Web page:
Archive for the ‘Bicycling’ Category

Inspired by Others

Sometimes you read about other folks’ adventures and you feel pretty darn inspired. Being of a family who often travels by tandem bicycle, I am drawn to couples and families traveling similarly. We’ve been following Family on Bikes as mom, dad, and twin eleven-year-old boys pedal Alaska to Argentina (they’re past Panama now), and today I read about a European couple who rode for several years from Germany east. They bicycled Iran, India, Indonesia – wow.

Now they’re back in Germany with their baby daughter, and like adventurous parents everywhere, starting to think about family adventuring someday. The article that got me thinking is on the Times Live, out of Johannesburg, South Africa. I could relate to what the he said about really living while on the road, and how they felt welcomed by so many people as they traveled. It’s an amazing world out there. And important to share that and show that to our kids.


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P9130797While Noah and I camped out on Table Mountain (see previous post), his sister and dad slept 24.5 miles down the road. On Sunday morning, they lined up on their tandem bicycle with hundreds of other folks who were generally not on tandems. For a race. Uphill. 4500 feet of elevation gain.

While Noah read a book at the finish line, I scrambled down a trail and intercepted the road. Then I walked it chalk in hand, writing messages. Some directly for Tom and Dana, some for other friends riding, some general you-can-do-it type messages for everyone, and a few comments on others’ messages. “Podium girls ahead!” someone wrote. So I added, “Podium boys too!”

Two switchbacks from the top, I heard my name. I turned to find Tom & Dana cranking up to me, she smiling, he sweating hard. I ran alongside for a bit, but then they went on. By the time I got to them at the finish, they were accepting congratulations from people and fruit from the snack table.P9130807

My favorite tandem team finished in two and a half hours (faster than Tom had thought they’d be) and as far as I saw, Dana was the only girl involved in the event.

It was a beautiful day, an impressive challenge, another incredible Mount Baker Hill Climb. And I was just a little tempted to try it next year.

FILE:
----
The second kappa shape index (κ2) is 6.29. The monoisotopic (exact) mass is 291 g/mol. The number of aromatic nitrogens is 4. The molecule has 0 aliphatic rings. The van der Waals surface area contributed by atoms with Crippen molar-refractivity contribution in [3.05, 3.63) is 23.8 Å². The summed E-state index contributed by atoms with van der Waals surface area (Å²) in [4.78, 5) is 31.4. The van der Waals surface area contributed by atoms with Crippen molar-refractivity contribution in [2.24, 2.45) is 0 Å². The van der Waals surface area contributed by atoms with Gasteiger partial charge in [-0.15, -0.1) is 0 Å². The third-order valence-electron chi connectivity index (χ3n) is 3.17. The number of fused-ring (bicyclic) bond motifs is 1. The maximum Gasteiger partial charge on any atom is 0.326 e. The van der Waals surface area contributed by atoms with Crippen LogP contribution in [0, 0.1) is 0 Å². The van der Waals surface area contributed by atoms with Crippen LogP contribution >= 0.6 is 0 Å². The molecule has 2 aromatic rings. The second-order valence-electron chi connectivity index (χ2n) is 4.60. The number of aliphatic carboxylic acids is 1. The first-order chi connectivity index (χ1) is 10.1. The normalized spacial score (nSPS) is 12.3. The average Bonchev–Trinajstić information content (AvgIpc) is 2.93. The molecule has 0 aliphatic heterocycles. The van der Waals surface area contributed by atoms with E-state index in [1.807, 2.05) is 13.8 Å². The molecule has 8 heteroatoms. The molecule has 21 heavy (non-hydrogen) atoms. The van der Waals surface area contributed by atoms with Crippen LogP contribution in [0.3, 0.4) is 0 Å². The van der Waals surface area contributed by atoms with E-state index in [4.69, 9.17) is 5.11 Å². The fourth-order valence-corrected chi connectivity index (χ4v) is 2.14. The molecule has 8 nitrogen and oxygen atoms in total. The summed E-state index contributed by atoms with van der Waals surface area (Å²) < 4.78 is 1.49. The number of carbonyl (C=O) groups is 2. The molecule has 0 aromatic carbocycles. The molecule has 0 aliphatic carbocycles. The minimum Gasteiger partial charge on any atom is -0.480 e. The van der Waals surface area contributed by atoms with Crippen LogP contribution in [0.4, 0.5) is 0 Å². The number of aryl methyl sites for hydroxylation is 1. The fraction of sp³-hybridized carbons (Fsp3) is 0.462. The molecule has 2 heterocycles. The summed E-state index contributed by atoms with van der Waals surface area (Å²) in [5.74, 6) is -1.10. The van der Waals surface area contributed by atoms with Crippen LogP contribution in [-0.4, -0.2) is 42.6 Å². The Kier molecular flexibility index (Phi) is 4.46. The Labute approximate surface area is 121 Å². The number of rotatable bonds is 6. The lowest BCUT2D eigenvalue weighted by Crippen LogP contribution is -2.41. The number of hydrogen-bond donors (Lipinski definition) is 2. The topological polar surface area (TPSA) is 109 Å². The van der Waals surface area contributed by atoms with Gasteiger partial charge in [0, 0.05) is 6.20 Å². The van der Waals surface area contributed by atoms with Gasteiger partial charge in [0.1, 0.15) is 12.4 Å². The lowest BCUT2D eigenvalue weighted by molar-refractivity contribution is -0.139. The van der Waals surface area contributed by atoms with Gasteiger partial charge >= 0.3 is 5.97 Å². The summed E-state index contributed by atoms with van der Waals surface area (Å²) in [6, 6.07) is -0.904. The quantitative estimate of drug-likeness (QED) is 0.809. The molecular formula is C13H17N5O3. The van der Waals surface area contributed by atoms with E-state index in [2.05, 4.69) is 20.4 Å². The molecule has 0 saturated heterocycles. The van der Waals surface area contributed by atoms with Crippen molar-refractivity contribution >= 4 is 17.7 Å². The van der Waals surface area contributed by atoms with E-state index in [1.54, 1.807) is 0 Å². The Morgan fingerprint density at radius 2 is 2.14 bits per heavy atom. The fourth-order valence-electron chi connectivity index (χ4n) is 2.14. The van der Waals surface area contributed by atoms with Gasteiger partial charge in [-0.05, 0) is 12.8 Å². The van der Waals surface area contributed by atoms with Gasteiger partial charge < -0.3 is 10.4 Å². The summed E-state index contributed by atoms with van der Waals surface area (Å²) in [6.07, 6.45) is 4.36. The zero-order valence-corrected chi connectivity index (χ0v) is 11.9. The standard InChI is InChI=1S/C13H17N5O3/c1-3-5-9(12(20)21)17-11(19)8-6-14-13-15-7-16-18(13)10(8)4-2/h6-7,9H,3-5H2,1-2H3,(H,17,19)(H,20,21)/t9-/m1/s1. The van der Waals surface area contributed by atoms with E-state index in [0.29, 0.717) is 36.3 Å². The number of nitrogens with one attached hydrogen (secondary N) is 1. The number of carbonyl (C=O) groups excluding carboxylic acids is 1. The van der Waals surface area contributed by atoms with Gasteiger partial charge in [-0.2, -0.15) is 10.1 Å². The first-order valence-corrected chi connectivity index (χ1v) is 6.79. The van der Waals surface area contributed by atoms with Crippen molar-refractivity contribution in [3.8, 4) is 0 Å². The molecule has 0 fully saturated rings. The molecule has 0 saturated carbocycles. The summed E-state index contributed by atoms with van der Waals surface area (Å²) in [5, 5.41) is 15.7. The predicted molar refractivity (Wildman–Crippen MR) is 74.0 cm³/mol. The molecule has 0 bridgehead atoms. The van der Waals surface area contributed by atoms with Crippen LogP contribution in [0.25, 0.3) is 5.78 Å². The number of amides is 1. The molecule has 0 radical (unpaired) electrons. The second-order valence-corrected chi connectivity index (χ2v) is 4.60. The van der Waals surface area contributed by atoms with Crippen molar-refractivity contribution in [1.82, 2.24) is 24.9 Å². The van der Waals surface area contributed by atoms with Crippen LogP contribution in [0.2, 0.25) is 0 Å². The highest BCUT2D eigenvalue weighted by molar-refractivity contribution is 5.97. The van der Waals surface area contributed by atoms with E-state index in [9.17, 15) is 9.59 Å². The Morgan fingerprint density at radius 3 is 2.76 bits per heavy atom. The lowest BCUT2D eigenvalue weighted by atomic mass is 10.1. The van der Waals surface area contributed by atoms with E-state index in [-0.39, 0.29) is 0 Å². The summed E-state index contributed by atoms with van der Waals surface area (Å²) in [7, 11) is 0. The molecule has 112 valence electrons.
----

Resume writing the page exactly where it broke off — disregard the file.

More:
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Family Book Club

PC260401Books have been on my mind. In the last few weeks I was lucky enough to win Jane in Bloom by Deborah Lytton through Cindy Hudson’s Mother-Daughter Book Club site and two writer books from Christina Katz’ Writer Mama site. Thanks gals!

I also got my copy of Cindy’s Book by Book: The Complete Guide to Creating Mother-Daughter Book Clubs. And in thinking about her perspective on sharing books with daughters, I reflected on our family’s book sharing.

On our bicycling trips, each person gets to take one book in their pannier. So after someone finishes their book, we often trade. Then we can operate as a family book club, discussing what we’ve read in the tent at night or over peanut butter sandwiches at lunch. I like reading the young adult literature my kids have read – I get to know more about what they’re experiencing, I read books I would not have ordinarily picked up, and we have interesting discussions.

When we lived in Mexico we shared even more books, because English language books were hard to come by. We packed 40 books along with us, then shared many of them. My son even made a calendar and filled in when he would read each book, so as to make them last the length of the trip (didn’t work, he sped through the books and we had to start trading with other families).

How often do families read the same book at home? For us, the Harry Potter books, but not too many others. But on a trip where space and weight dictate condensing our book possibilities? Family book club happens.

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The Sign for More

mail-3This incredibly cute bicycle traveler is my friend’s son, Alden. Funny how I just wrote a Family Bicycling article, and was remembering my own family wearing out our bike trailer. All the photos of my own kids at that stage aren’t digital – times change.¬†But I think introducing kids to bicycling at a young age is a timeless good idea.